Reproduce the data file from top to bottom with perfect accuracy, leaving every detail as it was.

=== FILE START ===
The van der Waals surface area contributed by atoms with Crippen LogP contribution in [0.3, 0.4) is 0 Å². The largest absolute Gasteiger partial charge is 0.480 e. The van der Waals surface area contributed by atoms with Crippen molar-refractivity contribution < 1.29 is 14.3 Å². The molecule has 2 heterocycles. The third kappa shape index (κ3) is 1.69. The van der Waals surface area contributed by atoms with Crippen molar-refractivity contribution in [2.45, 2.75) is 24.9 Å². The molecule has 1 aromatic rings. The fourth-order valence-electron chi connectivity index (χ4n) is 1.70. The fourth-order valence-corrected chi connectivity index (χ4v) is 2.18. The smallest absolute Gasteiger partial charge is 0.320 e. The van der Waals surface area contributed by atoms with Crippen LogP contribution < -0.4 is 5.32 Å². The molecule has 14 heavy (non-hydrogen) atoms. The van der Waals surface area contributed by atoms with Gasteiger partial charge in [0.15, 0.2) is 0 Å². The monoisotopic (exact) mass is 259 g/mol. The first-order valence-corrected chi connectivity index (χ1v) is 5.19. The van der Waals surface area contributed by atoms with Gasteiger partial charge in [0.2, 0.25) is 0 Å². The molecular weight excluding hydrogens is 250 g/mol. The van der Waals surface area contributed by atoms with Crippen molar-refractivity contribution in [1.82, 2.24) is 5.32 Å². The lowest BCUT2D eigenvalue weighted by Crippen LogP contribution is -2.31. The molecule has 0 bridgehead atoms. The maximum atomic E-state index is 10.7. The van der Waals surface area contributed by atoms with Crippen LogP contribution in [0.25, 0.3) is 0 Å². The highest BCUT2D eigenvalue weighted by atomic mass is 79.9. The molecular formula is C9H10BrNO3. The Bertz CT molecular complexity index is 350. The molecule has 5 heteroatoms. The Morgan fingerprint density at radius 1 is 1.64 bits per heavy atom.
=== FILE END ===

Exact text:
The van der Waals surface area contributed by atoms with Crippen LogP contribution in [0.3, 0.4) is 0 Å². The largest absolute Gasteiger partial charge is 0.480 e. The van der Waals surface area contributed by atoms with Crippen molar-refractivity contribution < 1.29 is 14.3 Å². The molecule has 2 heterocycles. The third kappa shape index (κ3) is 1.69. The van der Waals surface area contributed by atoms with Crippen molar-refractivity contribution in [2.45, 2.75) is 24.9 Å². The molecule has 1 aromatic rings. The fourth-order valence-electron chi connectivity index (χ4n) is 1.70. The fourth-order valence-corrected chi connectivity index (χ4v) is 2.18. The smallest absolute Gasteiger partial charge is 0.320 e. The van der Waals surface area contributed by atoms with Crippen LogP contribution < -0.4 is 5.32 Å². The molecule has 14 heavy (non-hydrogen) atoms. The van der Waals surface area contributed by atoms with Gasteiger partial charge in [0.15, 0.2) is 0 Å². The monoisotopic (exact) mass is 259 g/mol. The first-order valence-corrected chi connectivity index (χ1v) is 5.19. The van der Waals surface area contributed by atoms with Gasteiger partial charge in [0.2, 0.25) is 0 Å². The molecular weight excluding hydrogens is 250 g/mol. The van der Waals surface area contributed by atoms with Crippen molar-refractivity contribution in [1.82, 2.24) is 5.32 Å². The lowest BCUT2D eigenvalue weighted by Crippen LogP contribution is -2.31. The molecule has 0 bridgehead atoms. The maximum atomic E-state index is 10.7. The van der Waals surface area contributed by atoms with Crippen LogP contribution in [0.25, 0.3) is 0 Å². The highest BCUT2D eigenvalue weighted by atomic mass is 79.9. The molecular formula is C9H10BrNO3. The Bertz CT molecular complexity index is 350. The molecule has 5 heteroatoms. The Morgan fingerprint density at radius 1 is 1.64 bits per heavy atom.